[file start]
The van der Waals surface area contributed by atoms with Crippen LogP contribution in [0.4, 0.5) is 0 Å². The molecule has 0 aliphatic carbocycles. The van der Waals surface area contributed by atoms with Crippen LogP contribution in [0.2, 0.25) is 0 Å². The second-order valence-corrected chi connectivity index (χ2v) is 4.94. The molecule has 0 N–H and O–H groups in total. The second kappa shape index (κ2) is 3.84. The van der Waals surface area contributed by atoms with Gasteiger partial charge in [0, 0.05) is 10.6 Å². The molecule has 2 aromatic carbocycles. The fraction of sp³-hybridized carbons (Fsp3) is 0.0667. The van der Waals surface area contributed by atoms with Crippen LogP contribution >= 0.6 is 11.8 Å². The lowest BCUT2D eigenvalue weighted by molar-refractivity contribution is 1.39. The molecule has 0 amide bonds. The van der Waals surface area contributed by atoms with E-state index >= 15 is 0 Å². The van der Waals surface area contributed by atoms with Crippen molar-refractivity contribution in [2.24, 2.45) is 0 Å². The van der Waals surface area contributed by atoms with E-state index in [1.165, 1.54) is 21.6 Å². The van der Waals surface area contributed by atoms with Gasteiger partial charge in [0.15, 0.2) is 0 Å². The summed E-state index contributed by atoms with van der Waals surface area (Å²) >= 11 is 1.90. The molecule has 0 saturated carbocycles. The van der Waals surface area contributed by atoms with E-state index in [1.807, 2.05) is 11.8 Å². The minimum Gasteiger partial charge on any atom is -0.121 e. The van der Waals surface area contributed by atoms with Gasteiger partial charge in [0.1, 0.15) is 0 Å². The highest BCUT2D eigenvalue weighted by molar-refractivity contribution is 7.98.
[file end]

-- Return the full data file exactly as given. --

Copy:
The van der Waals surface area contributed by atoms with Crippen LogP contribution in [0.4, 0.5) is 0 Å². The molecule has 0 aliphatic carbocycles. The van der Waals surface area contributed by atoms with Crippen LogP contribution in [0.2, 0.25) is 0 Å². The second-order valence-corrected chi connectivity index (χ2v) is 4.94. The molecule has 0 N–H and O–H groups in total. The second kappa shape index (κ2) is 3.84. The van der Waals surface area contributed by atoms with Gasteiger partial charge in [0, 0.05) is 10.6 Å². The molecule has 2 aromatic carbocycles. The fraction of sp³-hybridized carbons (Fsp3) is 0.0667. The van der Waals surface area contributed by atoms with Crippen LogP contribution >= 0.6 is 11.8 Å². The lowest BCUT2D eigenvalue weighted by molar-refractivity contribution is 1.39. The molecule has 0 amide bonds. The van der Waals surface area contributed by atoms with E-state index >= 15 is 0 Å². The van der Waals surface area contributed by atoms with Crippen molar-refractivity contribution in [2.24, 2.45) is 0 Å². The van der Waals surface area contributed by atoms with E-state index in [1.165, 1.54) is 21.6 Å². The van der Waals surface area contributed by atoms with Gasteiger partial charge in [0.15, 0.2) is 0 Å². The summed E-state index contributed by atoms with van der Waals surface area (Å²) >= 11 is 1.90. The molecule has 0 saturated carbocycles. The van der Waals surface area contributed by atoms with E-state index in [1.807, 2.05) is 11.8 Å². The minimum Gasteiger partial charge on any atom is -0.121 e. The van der Waals surface area contributed by atoms with Gasteiger partial charge in [0.1, 0.15) is 0 Å². The highest BCUT2D eigenvalue weighted by molar-refractivity contribution is 7.98.